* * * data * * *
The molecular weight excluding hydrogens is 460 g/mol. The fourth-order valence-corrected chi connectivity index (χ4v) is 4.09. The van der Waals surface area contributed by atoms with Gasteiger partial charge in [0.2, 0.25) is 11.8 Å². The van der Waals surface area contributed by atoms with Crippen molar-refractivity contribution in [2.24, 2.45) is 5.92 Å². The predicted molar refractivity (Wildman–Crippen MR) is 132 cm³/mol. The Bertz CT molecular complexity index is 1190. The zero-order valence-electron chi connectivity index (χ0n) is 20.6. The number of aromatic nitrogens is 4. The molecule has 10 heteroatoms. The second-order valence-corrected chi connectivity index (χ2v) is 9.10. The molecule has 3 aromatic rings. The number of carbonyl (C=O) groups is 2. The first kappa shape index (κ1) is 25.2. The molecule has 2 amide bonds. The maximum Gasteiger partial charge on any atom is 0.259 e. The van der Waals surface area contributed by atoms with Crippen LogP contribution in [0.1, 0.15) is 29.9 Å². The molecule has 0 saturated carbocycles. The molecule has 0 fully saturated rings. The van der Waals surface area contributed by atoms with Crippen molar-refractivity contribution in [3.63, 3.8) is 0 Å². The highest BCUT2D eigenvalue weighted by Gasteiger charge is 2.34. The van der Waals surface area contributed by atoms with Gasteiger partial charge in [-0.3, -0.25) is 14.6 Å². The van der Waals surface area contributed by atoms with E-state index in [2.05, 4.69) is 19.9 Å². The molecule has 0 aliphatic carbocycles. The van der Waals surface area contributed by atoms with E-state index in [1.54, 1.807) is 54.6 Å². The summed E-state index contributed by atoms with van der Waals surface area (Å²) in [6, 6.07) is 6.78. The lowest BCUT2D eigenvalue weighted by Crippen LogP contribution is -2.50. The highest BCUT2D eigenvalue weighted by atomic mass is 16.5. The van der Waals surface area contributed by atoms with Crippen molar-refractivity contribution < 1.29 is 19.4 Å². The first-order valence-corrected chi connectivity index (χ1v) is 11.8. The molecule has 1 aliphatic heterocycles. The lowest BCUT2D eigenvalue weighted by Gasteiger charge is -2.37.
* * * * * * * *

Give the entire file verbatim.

The molecular weight excluding hydrogens is 460 g/mol. The fourth-order valence-corrected chi connectivity index (χ4v) is 4.09. The van der Waals surface area contributed by atoms with Gasteiger partial charge in [0.2, 0.25) is 11.8 Å². The van der Waals surface area contributed by atoms with Crippen molar-refractivity contribution in [2.24, 2.45) is 5.92 Å². The predicted molar refractivity (Wildman–Crippen MR) is 132 cm³/mol. The Bertz CT molecular complexity index is 1190. The zero-order valence-electron chi connectivity index (χ0n) is 20.6. The number of aromatic nitrogens is 4. The molecule has 10 heteroatoms. The second-order valence-corrected chi connectivity index (χ2v) is 9.10. The molecule has 3 aromatic rings. The number of carbonyl (C=O) groups is 2. The first kappa shape index (κ1) is 25.2. The molecule has 2 amide bonds. The maximum Gasteiger partial charge on any atom is 0.259 e. The van der Waals surface area contributed by atoms with Crippen LogP contribution in [0.1, 0.15) is 29.9 Å². The molecule has 0 saturated carbocycles. The molecule has 0 fully saturated rings. The van der Waals surface area contributed by atoms with Crippen molar-refractivity contribution in [3.63, 3.8) is 0 Å². The highest BCUT2D eigenvalue weighted by Gasteiger charge is 2.34. The van der Waals surface area contributed by atoms with Gasteiger partial charge in [-0.3, -0.25) is 14.6 Å². The van der Waals surface area contributed by atoms with E-state index in [2.05, 4.69) is 19.9 Å². The molecule has 0 aliphatic carbocycles. The van der Waals surface area contributed by atoms with E-state index in [1.54, 1.807) is 54.6 Å². The summed E-state index contributed by atoms with van der Waals surface area (Å²) in [6, 6.07) is 6.78. The lowest BCUT2D eigenvalue weighted by Crippen LogP contribution is -2.50. The highest BCUT2D eigenvalue weighted by atomic mass is 16.5. The van der Waals surface area contributed by atoms with Crippen molar-refractivity contribution < 1.29 is 19.4 Å². The first-order valence-corrected chi connectivity index (χ1v) is 11.8. The molecule has 1 aliphatic heterocycles. The lowest BCUT2D eigenvalue weighted by Gasteiger charge is -2.37.